Bubbles are the answer. Keeping with my preamble requirement of choosing only US wines for Thanksgiving, one excellent solution is a well-made California or Pacific Northwest sparkler. In California, fine sparkling wine producers include Domaine Carneros, Mumm, Iron Horse and Roederer Estate.

Perhaps the best-value US sparklers come from the Pacific Northwest. There are many fine small producers but unfortunately their wines are hard to find in China; instead try a bottle of bubbly from the region's largest producer, Chateau Ste Michelle.

For those who may want to continue with a sparkler throughout the meal the Chateau Ste Michelle Blanc de Noirs is ideal because this 100 percent Pinot Noir wine is a great match with turkey.


When dining with a large group of family or friends who include people who don't especially know or care about wines, I usually choose a low-price wine that can be appreciated by wine novices and connoisseurs alike.

The concept is something analogous to the lowest common denominator in math. There's no sense in serving a great wine to indifferent palates, however, you still must please yourself and any other wine lovers present.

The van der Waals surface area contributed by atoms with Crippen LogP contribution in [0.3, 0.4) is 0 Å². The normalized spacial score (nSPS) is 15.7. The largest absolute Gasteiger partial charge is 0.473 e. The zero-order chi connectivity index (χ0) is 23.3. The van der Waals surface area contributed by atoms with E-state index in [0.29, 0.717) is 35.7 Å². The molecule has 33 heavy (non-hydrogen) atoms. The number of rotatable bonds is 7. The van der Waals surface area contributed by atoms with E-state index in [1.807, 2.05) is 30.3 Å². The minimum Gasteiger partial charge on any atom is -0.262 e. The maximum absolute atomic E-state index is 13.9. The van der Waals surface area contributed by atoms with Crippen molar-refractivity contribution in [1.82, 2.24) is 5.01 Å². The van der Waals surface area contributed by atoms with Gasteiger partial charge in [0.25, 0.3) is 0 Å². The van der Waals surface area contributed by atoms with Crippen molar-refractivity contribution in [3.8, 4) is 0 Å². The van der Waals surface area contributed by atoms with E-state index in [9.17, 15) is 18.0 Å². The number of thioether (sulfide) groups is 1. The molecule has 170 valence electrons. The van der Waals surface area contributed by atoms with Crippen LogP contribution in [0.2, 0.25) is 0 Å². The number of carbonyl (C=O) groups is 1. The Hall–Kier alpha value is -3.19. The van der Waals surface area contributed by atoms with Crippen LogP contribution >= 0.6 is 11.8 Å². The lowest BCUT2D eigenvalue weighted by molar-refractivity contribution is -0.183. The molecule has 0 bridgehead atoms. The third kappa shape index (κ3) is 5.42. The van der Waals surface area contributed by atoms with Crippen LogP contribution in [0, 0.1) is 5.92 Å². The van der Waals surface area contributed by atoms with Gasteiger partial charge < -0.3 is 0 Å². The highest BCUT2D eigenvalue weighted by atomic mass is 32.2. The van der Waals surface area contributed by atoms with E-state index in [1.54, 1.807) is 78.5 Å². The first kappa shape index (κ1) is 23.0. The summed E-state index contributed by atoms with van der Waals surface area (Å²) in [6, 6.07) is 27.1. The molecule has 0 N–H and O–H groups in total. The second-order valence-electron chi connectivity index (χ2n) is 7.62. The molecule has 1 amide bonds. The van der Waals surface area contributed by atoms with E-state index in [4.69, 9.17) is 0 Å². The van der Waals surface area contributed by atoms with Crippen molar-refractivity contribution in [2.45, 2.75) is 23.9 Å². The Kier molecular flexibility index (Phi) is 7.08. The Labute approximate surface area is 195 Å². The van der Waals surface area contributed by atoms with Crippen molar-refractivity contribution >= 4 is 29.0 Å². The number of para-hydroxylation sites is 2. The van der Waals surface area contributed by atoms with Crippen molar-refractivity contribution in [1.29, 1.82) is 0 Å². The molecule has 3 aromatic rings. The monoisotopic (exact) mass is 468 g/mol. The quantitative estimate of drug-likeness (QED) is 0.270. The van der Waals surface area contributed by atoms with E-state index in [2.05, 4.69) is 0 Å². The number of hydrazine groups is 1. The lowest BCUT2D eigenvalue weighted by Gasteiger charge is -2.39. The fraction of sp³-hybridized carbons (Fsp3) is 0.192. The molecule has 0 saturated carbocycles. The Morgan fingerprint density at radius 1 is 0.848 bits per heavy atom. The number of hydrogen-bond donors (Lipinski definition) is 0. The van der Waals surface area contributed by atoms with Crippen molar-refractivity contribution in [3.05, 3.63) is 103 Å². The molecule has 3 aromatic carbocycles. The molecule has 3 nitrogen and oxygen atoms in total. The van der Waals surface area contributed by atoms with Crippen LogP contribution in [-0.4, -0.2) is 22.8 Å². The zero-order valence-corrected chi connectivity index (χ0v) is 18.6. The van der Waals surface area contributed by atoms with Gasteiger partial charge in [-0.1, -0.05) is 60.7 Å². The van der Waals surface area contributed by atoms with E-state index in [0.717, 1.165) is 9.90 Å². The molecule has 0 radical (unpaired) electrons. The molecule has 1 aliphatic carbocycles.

I recommend picking a generously flavored, easy-going wine like a California Zinfandel or Syrah that has enough fruit for the beginners but still enough balance to please more discerning palates. Good California producers that offer well-made and reasonably priced Zins available in Shanghai include Beringer, Kendall-Jackson and Mondavi.

Slightly more expensive but well worth the money are the wines of Zinfandel specialist Seghesio. For good-value US Syrah wines I recommend Delicato, La Crema and Qupe.

All these reasonably priced reds feature generous amounts of ripe red, dark fruit and stimulating spicy flavors that make for friendly companions to the various foods of Thanksgiving while still retaining sufficient tannins and acidity to refresh your palate and help you digest the weighty foods.

Should you want something lighter and more invigorating, then an Oregon or Washington State Pinot Noir is also a nice choice. These fragrant Pinots offer all the fruit you need to embellish the flavors of your feast but are lighter in weight than the Zinfandel and Syrah wines, leaving more room for turkey and pumpkin pie. The intrinsically delicate and fresh nature of Pinot Noir wines will make it easier for you to get out of the chair at the end of the meal.